My Windows 10 PC was finally offered Windows 11, but I’m not sure I want to upgrade

If you’ve read my coverage of Windows 11 over the past year or so, including my review of the operating system, you probably know that there are many things I like about the operating system, along with a few I don’t like. However, I’m not sure if I’ve mentioned this before, but I actually have a dual boot setup on my personal PC with both Windows 10 and 11 installed.

For the past seven years, Windows 10 has been my primary operating system, and it still is today, despite the October 2021 release of Windows 11. Thanks to my dual-boot setup, I use Windows 10 about 80% of the time and Windows 11 Dev Channel builds in the remaining part. The latter usage is mainly for checking the new features in Dev Channel builds and their reporting that I do on Neowin.

Importantly, despite meeting all the important Windows 11 requirements, such as B. a current CPU and TPM 2.0, my PC was not offered the upgrade due to a backup lock. After this month’s Patchday update, it seems like my PC is finally allowed to update… but I’m not sure I want to.

Windows Update screen on Windows 10 showing Windows 11 is available

Let me explain a little. As some of you already know, I like a number of features in Windows 11, including the aesthetics, snap layouts, simplified context menus, tabbed file explorer, and more. However, I also think Microsoft made some unnecessary changes just for the sake of it, including Teams integration, removing seconds from the system clock, dumbed-down taskbar, mediocre Start menu, and more.

And while the good definitely outweighs the bad, I’ve been asking myself, am I doing this? Yes, really Do you need Windows 11? Is a prettier design along with a few productivity improvements Yes, really Is it worth migrating from a stable operating system to one that seems to cause problems after the monthly update? So far the answer has been negative.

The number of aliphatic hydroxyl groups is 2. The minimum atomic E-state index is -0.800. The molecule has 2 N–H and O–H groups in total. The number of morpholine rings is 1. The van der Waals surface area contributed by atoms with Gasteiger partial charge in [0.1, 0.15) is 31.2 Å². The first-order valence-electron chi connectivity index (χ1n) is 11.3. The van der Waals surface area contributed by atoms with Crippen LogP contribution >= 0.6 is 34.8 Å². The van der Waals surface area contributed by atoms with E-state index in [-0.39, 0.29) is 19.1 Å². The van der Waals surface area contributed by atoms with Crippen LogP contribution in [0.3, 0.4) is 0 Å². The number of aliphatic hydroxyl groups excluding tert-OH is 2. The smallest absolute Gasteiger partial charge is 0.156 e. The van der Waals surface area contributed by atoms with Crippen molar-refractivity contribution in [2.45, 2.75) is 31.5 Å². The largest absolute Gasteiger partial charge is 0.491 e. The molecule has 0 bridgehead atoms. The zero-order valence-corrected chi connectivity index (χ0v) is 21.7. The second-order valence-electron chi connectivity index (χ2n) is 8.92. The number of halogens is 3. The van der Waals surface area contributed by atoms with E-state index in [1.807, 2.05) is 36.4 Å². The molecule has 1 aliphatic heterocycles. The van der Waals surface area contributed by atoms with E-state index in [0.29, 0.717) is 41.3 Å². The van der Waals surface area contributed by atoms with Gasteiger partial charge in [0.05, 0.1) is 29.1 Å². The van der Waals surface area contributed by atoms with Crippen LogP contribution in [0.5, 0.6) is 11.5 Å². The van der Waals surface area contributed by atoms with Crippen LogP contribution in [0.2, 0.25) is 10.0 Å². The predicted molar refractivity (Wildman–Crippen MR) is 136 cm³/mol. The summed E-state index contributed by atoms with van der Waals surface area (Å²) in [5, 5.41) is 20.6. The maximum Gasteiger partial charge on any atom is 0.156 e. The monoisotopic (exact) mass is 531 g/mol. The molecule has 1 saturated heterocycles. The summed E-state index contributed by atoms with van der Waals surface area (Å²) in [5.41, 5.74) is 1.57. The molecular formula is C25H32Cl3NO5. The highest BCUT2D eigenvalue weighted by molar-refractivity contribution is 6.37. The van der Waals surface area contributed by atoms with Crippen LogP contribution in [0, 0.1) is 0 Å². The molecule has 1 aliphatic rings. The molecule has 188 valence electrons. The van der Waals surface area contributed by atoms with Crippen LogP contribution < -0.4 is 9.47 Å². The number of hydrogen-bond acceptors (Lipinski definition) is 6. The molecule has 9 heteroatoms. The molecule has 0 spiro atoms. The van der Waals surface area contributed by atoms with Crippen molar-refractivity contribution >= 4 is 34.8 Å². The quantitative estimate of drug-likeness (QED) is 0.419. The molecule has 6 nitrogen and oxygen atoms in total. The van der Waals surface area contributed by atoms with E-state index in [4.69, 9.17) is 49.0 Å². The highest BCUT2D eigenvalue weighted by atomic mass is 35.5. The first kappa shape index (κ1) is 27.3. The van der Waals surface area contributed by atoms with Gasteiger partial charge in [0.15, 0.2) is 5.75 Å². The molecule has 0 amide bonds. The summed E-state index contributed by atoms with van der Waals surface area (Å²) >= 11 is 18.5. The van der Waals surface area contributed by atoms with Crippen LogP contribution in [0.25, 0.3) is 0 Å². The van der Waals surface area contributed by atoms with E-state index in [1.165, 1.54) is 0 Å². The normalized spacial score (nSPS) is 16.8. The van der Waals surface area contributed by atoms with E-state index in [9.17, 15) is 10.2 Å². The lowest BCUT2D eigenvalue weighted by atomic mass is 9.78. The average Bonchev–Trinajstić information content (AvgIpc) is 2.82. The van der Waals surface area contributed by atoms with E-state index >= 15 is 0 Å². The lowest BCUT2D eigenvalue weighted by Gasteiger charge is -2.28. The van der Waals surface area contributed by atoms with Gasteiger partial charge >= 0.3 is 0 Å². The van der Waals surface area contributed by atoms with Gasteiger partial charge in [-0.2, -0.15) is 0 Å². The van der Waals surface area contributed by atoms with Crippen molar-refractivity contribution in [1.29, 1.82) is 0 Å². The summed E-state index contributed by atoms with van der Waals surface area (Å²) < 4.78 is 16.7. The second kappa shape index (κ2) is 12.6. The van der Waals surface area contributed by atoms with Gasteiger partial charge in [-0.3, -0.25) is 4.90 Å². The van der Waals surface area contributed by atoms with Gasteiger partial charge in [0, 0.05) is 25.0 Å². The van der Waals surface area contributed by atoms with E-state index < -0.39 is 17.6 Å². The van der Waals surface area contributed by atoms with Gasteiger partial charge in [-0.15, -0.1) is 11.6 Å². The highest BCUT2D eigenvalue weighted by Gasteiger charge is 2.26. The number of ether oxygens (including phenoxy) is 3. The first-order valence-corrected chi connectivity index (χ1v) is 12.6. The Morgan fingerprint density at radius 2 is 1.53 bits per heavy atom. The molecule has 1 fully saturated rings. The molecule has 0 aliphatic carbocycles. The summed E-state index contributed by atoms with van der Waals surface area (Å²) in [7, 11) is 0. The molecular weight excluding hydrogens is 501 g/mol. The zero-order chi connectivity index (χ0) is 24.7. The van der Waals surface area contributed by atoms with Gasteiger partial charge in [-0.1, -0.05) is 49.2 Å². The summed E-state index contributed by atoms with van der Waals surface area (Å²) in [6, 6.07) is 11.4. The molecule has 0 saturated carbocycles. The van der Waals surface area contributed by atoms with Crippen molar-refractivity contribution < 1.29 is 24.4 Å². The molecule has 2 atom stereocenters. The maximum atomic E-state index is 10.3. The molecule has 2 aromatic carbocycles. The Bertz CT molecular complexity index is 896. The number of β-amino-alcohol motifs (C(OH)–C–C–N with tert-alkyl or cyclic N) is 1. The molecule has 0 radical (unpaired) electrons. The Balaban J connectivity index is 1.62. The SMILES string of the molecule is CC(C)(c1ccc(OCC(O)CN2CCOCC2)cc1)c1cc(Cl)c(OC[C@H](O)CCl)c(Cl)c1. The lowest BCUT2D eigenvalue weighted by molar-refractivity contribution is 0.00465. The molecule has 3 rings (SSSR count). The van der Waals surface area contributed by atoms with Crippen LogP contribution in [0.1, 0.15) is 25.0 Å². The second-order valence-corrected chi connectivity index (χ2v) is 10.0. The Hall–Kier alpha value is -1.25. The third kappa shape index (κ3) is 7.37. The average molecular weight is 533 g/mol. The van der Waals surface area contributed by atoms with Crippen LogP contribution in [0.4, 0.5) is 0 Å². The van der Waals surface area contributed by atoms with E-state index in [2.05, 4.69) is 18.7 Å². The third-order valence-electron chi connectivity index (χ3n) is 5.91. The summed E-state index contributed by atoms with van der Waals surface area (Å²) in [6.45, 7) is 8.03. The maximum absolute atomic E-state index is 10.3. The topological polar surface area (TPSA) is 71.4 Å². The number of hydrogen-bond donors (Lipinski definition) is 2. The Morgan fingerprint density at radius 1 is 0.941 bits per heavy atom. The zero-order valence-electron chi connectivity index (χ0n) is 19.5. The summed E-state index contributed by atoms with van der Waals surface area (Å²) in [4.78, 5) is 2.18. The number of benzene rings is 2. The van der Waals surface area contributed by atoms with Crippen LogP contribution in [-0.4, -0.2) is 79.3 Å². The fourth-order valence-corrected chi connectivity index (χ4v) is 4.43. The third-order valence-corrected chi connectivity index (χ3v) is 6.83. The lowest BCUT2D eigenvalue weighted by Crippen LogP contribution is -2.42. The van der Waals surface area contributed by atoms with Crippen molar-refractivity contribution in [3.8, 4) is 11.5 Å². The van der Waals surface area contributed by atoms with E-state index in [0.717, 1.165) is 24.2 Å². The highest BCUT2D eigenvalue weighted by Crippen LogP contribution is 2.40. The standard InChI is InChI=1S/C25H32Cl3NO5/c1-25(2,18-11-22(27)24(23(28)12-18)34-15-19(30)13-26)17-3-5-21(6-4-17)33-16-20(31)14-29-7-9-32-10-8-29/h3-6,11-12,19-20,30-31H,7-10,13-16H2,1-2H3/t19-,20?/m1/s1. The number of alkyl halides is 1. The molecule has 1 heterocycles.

Windows 11 update blue screen with written This may take a few minutes, do not turn off your PC and a

I absolutely expect Windows 11 to become more stable and better over time, but unlike Windows 10, where I installed the OS as the primary setup on day one of Technical Preview (basically yesterday’s Insider Program), I don’t feel the need to do the same this time. A major reason for this is that I found the predecessors of Windows 10 – both Windows 8 and 8.1 – just awful and couldn’t wait to upgrade to a newer operating system.

Things are not quite as they are at the moment. I like Windows 10 very much and have become very familiar with it. I don’t feel the itch to upgrade to Windows 11 asap. Perhaps part of the reason is that Windows 11 takes much of the foundation that Windows 10 already laid and improves it in a few areas. For me at the moment Windows 11 is just a prettier but unstable version of Windows 10. And is that something I want to update as soon as possible? I do not think so.

Composition of Windows 10 update screen

It looks a bit similar on my work PC, but in a different context. On this machine, I was offered Windows 11 from day one, but I haven’t pulled the trigger yet, simply because of the mantra: “if it ain’t broke, don’t fix it”. Windows 10 meets all the needs of my job and I’ve always considered it a risk to install feature updates for fear that it might break some important features I need.

I know I might sound irrational, but that’s how my brain works when it comes to my work PC. I install security updates as they become available, but I treat feature updates differently and delay them until they’re forced on me. Working as a software engineer for offshore clients in different time zones means I really can’t afford any downtime. When faced with blocking issues on my PC that require admin rights from my clients, I can lose at least a full day of productivity waiting for offshore IT admins to come online.

All in all, while I really like Windows 11 in some aspects, I’m currently struggling to convince myself to update to the OS despite the update being available on both of my PCs. Will I be able to bring myself to an update at short notice? Will Microsoft? The chances are slim, but you never know. The simple fact is that Windows 11 doesn’t have major differentiators compared to Windows 10, and while Microsoft’s latest operating system may be pretty, its predecessor is relatively more stable and familiar.

Have you upgraded to Windows 11 or are you on the fence too? What is your rationale for the upgrade? Let us know in the comments section below!

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